Trends play an important part in forex trading. In fact, the most successful traders in the world are those who identify trends early and exit when they are about to end. Knowing when a new trend is about to form or end is a relatively difficult process. In this article, we will identify some of the top strategies used by experienced forex traders to identify the end of a trend.
Japanese candle formations
Traders prefer using candlestick instead of other common charts like bar charts, line charts, area, and point & figure. Candlestick charts are preferred because they show the open, high, low, and closing prices of an asset. Candlesticks were first used in Japan many centuries ago.
As candlesticks evolved, participants in the industry started identifying unique patterns that have evolved to become critical in trading. Some of these candlestick patterns are categorized as a continuation because the asset price maintains the original trend when they form. Others are known as reversal candlesticks since they happen when the price is about to reverse.
Below are the patterns that traders like to use to find trend reversals:
- Bullish and bearish engulfing. When a small bearish candle is followed by a large bullish candlestick that covers its body and wicks, we can see the bullish engulfing pattern. We get a bearish engulfing from a small bullish candle and a big bearish one that opens not lower than the first candle’s closing price and closes below the bullish candle’s open.
- Doji. A Doji is a candlestick that looks like a plus sign. It forms when an asset’s price opens and closes at the same level. In addition to the standard doji, other types of the candle are the gravestone, dragonfly, and long-legged doji.
- Hammer. A hammer is another pattern used to signify the end of a bearish trend. It has a small body and a long tail.
- Hanging man. A hanging man is a candlestick pattern that resembles a hammer. The only difference is that it forms during a bullish trend. It is a sign that a bullish trend is about to end. The chart below shows how a hanging man looks like.
Using chart patterns
Traders also use chart patterns to identify an end of a trend. A chart pattern is different from a candlestick pattern because of how they are structured. Candlestick patterns can be made of just one candle, while chart patterns require several candlesticks.
Chart patterns are usually divided into two: continuation and reversal. Continuation patterns signal that an original trend will continue while a reversal pattern sends a signal that the original trend is about to end.
There are several chart patterns that are used to show this reversal. These are head and shoulders, wedges, and double top or bottom.
The head and shoulders pattern resembles what a person looks like. It forms when a rising asset price hits the first resistance, and it drops, forming the left shoulder. It then rises above the right shoulder and drops again, forming the head. Finally, the price rises to the same level as the left shoulder, and then it drops significantly below the neckline. When a head and shoulders pattern forms, it usually sends a signal that the original trend is about to end.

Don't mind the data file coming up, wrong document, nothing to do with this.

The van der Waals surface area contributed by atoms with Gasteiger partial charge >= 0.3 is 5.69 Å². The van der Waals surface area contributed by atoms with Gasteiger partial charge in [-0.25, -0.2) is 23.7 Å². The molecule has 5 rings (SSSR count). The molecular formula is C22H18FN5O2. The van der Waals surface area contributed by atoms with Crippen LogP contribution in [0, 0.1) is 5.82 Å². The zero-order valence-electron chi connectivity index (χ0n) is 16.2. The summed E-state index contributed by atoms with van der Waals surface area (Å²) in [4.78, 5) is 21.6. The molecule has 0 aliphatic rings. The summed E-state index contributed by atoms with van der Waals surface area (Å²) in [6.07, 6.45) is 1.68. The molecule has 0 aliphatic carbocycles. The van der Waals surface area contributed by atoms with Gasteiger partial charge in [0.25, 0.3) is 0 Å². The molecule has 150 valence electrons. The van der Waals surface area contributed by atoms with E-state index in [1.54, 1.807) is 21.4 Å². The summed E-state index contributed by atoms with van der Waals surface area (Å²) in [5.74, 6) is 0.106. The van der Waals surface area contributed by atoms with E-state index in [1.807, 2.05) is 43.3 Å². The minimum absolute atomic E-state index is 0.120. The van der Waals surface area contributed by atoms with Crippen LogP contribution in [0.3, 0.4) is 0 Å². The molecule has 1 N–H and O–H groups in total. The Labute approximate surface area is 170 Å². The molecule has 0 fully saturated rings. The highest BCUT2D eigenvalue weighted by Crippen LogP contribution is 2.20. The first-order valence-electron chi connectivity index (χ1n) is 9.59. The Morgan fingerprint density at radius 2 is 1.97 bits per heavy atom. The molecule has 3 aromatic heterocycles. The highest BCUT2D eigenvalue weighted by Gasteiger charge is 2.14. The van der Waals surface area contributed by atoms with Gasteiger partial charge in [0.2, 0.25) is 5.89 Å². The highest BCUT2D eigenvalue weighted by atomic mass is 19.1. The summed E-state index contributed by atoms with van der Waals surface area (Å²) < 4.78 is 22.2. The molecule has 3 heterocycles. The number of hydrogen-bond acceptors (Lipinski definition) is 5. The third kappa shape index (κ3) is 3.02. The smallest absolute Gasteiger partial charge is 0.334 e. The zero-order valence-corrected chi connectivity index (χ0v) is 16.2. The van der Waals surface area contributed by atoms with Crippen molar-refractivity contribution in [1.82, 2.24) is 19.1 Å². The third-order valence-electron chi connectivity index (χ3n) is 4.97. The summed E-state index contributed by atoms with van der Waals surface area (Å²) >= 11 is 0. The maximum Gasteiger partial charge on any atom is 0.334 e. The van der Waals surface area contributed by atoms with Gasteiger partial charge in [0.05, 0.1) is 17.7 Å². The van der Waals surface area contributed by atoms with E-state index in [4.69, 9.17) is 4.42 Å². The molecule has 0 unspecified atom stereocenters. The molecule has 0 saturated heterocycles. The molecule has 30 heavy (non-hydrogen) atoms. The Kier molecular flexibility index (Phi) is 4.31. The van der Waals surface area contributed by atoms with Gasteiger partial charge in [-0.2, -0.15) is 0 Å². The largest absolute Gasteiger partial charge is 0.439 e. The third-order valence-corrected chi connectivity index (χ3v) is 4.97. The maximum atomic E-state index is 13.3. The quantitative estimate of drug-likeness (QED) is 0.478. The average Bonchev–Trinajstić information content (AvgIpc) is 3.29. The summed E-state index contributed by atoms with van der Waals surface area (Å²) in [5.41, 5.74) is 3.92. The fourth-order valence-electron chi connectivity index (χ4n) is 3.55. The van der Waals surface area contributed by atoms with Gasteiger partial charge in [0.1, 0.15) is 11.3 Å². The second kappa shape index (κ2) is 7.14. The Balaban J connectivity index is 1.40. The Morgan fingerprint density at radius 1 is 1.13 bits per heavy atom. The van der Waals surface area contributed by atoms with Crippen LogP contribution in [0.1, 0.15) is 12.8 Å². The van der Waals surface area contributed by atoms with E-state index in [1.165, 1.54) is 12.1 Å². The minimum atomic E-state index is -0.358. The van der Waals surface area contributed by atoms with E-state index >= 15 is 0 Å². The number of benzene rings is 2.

The rising wedge pattern forms when an asset’s price is rising while forming two upward slanting trendlines. A rising wedge shows that there are bears in the market who are attempting to push the price lower. In most cases, a rising wedge is usually a sign that a bullish trend is about to end. On the other hand, a falling wedge can tell you that a bearish trend is about to end.
In a double-top, an asset’s price rises and finds the first resistance. It then drops to a certain point and then resumes an upward trend. The price then finds strong resistance at the same level where it rebounded before. In this case, we’ll get a signal of the uptrend’s end if the price moves below the neckline of this double-top pattern. The chart below shows an example of a double-top pattern.
Using technical indicators
Another concept of knowing the end of a trend is to use technical indicators. When used correctly, some indicators can tell you when a new trend is about to form.
Based on my experience as a professional trader, moving average is the best indicator to predict when a trend is ending. There are several ways of using the indicator to do this.
The easiest method is to use a single moving average indicator on a chart. The most effective one, in my view, is the 50-day moving average. In this case, if the price is rising, you can assume that it will remain in a bullish trend as long as it is above the 50-day MA. In case of a bearish trend, the downward trend will remain as long as the price is below the 50-day MA.
A good example of this is in the EUR/USD chart below. As you can see, the price remains in a bullish trend as long as it is above the MA. The potential periods for the trend to end are when it moves and tests the moving average.
Another approach of using the moving average to predict the end of a trend is to combine longer-dated and shorter-dated averages. The trend’s end is determined when the two moving averages make a crossover.
Other indicators you can use to identify the end of a trend are the volume-weighted average price (VWAP) and oscillators like the Relative Strength Index (RSI) and MACD.
Traders use different strategies to identify the end of a trend. In this article, we have looked at three of the most popular approaches. We looked at how you can use candlestick patterns like the doji and engulfing to identify these situations. We also looked at how you can use chart patterns like triangles and head and shoulders. Finally, we looked at how you can apply technical indicators like moving averages to spot these reversals.